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Loan Deferment

Loan deferment refers to being allowed to skip a loan payment without affecting your credit rating. Most types of loans can be deferred with lender approval including car loans, home mortgage loans and student loans. Each type of loan carries a different deferment process and each lender has their own set of loan deferment policies and procedures.

Loan deferment payments are generally rolled to the end of the loan, which in turn extends payment terms. The first step to obtaining a loan deferment involves contacting the lender. Most lenders require borrowers to submit a financial hardship letter detailing events which have caused them to be unable to adhere to their payment schedule.

Depending on the circumstances and type of loan, lenders can defer loan payments by as much as six months. However, the average loan deferment is two months. Only under extreme circumstances will lenders defer loan payments for extended periods of time. Prolonged deferment plans are usually reserved for borrowers with exceptional credit and a long history of making payments on time.

Students enrolled in college at least half time, can apply for in school deferment to temporarily suspend payments while attending college. This option is sometimes available to students who have entered into college loan consolidation. College loan deferment is only available to students enrolled in eligible learning institutions and does not cover correspondence and on-line education programs.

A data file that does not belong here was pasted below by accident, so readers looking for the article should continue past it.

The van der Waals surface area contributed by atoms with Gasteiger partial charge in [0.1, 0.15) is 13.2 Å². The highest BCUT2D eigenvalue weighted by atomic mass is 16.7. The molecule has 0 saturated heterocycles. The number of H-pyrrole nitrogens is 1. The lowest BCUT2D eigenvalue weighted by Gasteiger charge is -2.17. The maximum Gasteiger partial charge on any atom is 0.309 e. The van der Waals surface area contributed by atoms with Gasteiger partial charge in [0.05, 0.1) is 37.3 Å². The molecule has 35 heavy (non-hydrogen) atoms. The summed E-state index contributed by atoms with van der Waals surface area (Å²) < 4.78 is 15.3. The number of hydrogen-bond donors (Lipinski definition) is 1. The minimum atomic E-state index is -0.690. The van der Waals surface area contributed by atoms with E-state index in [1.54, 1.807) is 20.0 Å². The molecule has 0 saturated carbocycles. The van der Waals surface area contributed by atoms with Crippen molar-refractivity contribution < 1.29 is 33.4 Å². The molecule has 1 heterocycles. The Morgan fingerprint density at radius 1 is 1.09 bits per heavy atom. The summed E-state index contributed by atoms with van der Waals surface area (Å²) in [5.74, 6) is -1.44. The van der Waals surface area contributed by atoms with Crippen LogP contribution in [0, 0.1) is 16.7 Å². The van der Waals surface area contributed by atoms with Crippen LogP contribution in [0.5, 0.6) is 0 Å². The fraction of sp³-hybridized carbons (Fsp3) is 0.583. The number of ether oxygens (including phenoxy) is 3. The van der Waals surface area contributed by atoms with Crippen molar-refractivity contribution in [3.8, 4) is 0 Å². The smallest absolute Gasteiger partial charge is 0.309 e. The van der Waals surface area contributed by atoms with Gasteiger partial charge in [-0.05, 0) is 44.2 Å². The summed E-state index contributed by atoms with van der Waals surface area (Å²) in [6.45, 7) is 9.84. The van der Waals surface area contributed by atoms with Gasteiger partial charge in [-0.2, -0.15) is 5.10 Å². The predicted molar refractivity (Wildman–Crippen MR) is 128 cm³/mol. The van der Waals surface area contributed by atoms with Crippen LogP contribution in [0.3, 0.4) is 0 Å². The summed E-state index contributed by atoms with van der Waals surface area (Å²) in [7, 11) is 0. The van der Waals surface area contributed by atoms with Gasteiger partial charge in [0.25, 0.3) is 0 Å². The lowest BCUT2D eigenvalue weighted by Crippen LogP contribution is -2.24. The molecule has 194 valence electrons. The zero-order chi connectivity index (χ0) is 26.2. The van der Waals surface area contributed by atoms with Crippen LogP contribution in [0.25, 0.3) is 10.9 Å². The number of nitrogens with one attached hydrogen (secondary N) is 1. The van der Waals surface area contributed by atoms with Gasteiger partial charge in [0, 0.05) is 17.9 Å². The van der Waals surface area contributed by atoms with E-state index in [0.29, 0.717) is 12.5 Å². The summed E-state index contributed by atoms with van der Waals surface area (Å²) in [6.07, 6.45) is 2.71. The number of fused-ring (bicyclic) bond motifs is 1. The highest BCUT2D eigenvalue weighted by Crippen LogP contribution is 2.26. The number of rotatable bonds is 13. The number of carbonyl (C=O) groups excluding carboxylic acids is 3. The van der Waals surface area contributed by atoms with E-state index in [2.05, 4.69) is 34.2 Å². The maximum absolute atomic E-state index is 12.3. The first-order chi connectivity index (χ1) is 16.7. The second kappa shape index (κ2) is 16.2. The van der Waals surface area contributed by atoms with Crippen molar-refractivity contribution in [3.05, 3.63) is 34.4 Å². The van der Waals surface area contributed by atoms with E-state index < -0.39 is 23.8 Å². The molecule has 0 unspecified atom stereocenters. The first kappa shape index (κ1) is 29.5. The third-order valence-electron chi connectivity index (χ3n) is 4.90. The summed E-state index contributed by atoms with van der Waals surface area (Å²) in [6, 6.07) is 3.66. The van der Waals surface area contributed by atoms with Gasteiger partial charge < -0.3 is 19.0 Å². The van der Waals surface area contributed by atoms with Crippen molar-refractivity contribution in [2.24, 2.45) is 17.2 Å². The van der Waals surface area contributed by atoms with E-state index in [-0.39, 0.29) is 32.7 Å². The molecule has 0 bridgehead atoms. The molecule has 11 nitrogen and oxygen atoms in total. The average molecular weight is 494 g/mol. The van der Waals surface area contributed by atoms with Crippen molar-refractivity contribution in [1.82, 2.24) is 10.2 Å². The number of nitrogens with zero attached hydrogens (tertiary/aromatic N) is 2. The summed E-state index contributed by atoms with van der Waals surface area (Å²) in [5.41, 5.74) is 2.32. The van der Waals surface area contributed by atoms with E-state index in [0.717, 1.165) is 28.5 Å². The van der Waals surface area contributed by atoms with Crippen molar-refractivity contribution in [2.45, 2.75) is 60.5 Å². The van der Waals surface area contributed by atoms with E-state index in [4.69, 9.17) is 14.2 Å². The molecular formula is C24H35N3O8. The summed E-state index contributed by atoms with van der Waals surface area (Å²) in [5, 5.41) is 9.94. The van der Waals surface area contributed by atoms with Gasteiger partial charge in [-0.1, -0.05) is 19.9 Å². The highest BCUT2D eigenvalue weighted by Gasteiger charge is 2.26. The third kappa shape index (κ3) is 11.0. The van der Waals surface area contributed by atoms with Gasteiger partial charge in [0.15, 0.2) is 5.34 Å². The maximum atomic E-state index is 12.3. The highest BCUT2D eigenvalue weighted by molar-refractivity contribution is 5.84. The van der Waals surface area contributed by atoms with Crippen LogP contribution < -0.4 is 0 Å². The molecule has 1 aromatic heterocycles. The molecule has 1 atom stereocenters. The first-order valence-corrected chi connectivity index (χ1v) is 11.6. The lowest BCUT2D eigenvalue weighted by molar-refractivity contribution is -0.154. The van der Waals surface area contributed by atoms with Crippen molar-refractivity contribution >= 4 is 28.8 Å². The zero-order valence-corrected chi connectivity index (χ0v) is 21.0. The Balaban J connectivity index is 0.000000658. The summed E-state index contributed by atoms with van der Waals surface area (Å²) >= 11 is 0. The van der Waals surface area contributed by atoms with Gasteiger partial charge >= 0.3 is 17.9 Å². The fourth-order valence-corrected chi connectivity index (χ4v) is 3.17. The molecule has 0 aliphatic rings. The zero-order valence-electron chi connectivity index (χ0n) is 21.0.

Borrowers must submit a loan deferment application and undergo an approval process. This can take as little as one day or several weeks. Be certain to retain a copy of loan deferment paperwork and keep a record of all correspondence and phone calls. Write down the date of the phone calls, name of the person you spoke to and an overview of the conversation. Retain delivery courier records to show proof the application was received by the lender.

Regardless of the type of loan deferment, ask the lender to provide a forbearance agreement. This document ensures the lender will not proceed with collection actions or repossession of property as long as borrowers adhere to the terms of the forbearance. This is particularly important for homeowners entering into a forbearance agreement to stop foreclosure.

Prior to signing loan deferment contracts be certain to read the fine print and fully understand the terms. Borrowers should know how many loan payments will be deferred, due date of deferred loan payments, repayment schedule, if the lender charges a fee for loan deferment, and if the lender will report deferred payments to credit reporting bureaus.

Always ask for loan deferment agreements to be placed in writing. The biggest mistakes borrowers make are being timid when asking for a deferment plan and not obtaining a written contract. If things go sideways, borrowers must provide documentation to prove their case.

Delinquent loan payments can lower FICO scores and damage credit. Sometimes lenders make mistakes and report deferred payments to credit bureaus. The only defense for debtors is to have a written contract stating the lender has agreed not to report late payments.

Loan deferment is one option for obtaining debt relief. We invite you to learn more about managing finances and money-saving strategies in our personal finance article library. Our database encompasses a variety of topics including how to pay off credit cards, debt consolidation, budgeting, credit counseling, bankruptcy, and how to prevent foreclosure.